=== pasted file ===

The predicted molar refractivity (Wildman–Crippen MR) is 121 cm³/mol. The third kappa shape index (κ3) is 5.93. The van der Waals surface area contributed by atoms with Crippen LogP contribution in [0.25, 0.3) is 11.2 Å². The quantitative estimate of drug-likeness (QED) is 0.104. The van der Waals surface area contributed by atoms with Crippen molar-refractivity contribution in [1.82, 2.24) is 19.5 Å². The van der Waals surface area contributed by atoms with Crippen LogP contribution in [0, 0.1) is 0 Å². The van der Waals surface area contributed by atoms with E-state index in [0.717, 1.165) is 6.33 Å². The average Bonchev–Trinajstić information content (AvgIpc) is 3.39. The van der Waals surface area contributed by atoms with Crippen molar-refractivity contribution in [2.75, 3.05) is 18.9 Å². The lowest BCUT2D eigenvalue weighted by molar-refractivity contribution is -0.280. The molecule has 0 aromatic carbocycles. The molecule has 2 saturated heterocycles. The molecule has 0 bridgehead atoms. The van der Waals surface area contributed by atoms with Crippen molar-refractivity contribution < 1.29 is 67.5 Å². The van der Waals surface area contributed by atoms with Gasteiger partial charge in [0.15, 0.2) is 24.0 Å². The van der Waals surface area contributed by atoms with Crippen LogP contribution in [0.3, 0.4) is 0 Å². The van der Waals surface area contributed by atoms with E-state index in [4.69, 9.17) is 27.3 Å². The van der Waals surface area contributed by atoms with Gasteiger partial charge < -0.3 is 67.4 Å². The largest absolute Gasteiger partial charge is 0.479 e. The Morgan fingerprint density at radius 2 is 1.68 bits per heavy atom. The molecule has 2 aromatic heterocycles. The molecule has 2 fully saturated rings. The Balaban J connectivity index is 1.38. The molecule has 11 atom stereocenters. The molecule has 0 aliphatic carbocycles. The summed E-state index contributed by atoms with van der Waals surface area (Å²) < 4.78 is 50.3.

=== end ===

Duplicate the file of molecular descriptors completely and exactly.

The predicted molar refractivity (Wildman–Crippen MR) is 121 cm³/mol. The third kappa shape index (κ3) is 5.93. The van der Waals surface area contributed by atoms with Crippen LogP contribution in [0.25, 0.3) is 11.2 Å². The quantitative estimate of drug-likeness (QED) is 0.104. The van der Waals surface area contributed by atoms with Crippen molar-refractivity contribution in [1.82, 2.24) is 19.5 Å². The van der Waals surface area contributed by atoms with Crippen LogP contribution in [0, 0.1) is 0 Å². The van der Waals surface area contributed by atoms with E-state index in [0.717, 1.165) is 6.33 Å². The average Bonchev–Trinajstić information content (AvgIpc) is 3.39. The van der Waals surface area contributed by atoms with Crippen molar-refractivity contribution in [2.75, 3.05) is 18.9 Å². The lowest BCUT2D eigenvalue weighted by molar-refractivity contribution is -0.280. The molecule has 0 aromatic carbocycles. The molecule has 2 saturated heterocycles. The molecule has 0 bridgehead atoms. The van der Waals surface area contributed by atoms with Crippen molar-refractivity contribution < 1.29 is 67.5 Å². The van der Waals surface area contributed by atoms with Gasteiger partial charge in [0.15, 0.2) is 24.0 Å². The van der Waals surface area contributed by atoms with Crippen LogP contribution in [0.3, 0.4) is 0 Å². The van der Waals surface area contributed by atoms with E-state index in [4.69, 9.17) is 27.3 Å². The van der Waals surface area contributed by atoms with Gasteiger partial charge < -0.3 is 67.4 Å². The largest absolute Gasteiger partial charge is 0.479 e. The Morgan fingerprint density at radius 2 is 1.68 bits per heavy atom. The molecule has 2 aromatic heterocycles. The molecule has 2 fully saturated rings. The Balaban J connectivity index is 1.38. The molecule has 11 atom stereocenters. The molecule has 0 aliphatic carbocycles. The summed E-state index contributed by atoms with van der Waals surface area (Å²) < 4.78 is 50.3.